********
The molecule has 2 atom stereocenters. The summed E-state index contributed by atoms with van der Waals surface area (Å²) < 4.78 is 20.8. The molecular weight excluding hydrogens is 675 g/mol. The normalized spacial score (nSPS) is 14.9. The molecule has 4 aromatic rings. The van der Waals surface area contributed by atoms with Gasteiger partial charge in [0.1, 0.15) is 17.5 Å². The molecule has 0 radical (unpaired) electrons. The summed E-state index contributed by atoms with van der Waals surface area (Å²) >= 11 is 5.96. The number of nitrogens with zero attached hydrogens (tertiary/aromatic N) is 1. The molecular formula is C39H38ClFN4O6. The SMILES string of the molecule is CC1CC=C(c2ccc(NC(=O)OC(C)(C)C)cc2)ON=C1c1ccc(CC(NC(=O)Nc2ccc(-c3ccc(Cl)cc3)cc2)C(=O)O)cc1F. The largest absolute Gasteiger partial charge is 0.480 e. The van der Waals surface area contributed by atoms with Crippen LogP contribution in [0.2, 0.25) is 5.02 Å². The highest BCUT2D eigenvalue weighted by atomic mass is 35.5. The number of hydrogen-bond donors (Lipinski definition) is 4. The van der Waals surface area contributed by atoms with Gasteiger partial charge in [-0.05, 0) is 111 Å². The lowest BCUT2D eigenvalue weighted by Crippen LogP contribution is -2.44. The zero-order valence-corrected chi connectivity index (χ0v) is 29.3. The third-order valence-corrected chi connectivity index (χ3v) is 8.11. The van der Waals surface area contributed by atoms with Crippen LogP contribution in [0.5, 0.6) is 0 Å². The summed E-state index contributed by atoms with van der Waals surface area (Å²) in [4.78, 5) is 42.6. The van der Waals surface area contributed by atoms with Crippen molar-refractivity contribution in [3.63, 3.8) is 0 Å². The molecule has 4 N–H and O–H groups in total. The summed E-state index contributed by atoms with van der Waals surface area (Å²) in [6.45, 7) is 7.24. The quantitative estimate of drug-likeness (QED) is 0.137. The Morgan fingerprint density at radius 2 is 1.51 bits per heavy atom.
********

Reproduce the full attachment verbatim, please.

The molecule has 2 atom stereocenters. The summed E-state index contributed by atoms with van der Waals surface area (Å²) < 4.78 is 20.8. The molecular weight excluding hydrogens is 675 g/mol. The normalized spacial score (nSPS) is 14.9. The molecule has 4 aromatic rings. The van der Waals surface area contributed by atoms with Gasteiger partial charge in [0.1, 0.15) is 17.5 Å². The molecule has 0 radical (unpaired) electrons. The summed E-state index contributed by atoms with van der Waals surface area (Å²) >= 11 is 5.96. The number of nitrogens with zero attached hydrogens (tertiary/aromatic N) is 1. The molecular formula is C39H38ClFN4O6. The SMILES string of the molecule is CC1CC=C(c2ccc(NC(=O)OC(C)(C)C)cc2)ON=C1c1ccc(CC(NC(=O)Nc2ccc(-c3ccc(Cl)cc3)cc2)C(=O)O)cc1F. The largest absolute Gasteiger partial charge is 0.480 e. The van der Waals surface area contributed by atoms with Crippen LogP contribution in [0.2, 0.25) is 5.02 Å². The highest BCUT2D eigenvalue weighted by atomic mass is 35.5. The number of hydrogen-bond donors (Lipinski definition) is 4. The van der Waals surface area contributed by atoms with Gasteiger partial charge in [-0.05, 0) is 111 Å². The lowest BCUT2D eigenvalue weighted by Crippen LogP contribution is -2.44. The zero-order valence-corrected chi connectivity index (χ0v) is 29.3. The third-order valence-corrected chi connectivity index (χ3v) is 8.11. The van der Waals surface area contributed by atoms with Crippen LogP contribution in [0.5, 0.6) is 0 Å². The summed E-state index contributed by atoms with van der Waals surface area (Å²) in [4.78, 5) is 42.6. The van der Waals surface area contributed by atoms with Crippen molar-refractivity contribution in [3.63, 3.8) is 0 Å². The molecule has 4 N–H and O–H groups in total. The summed E-state index contributed by atoms with van der Waals surface area (Å²) in [6.45, 7) is 7.24. The quantitative estimate of drug-likeness (QED) is 0.137. The Morgan fingerprint density at radius 2 is 1.51 bits per heavy atom.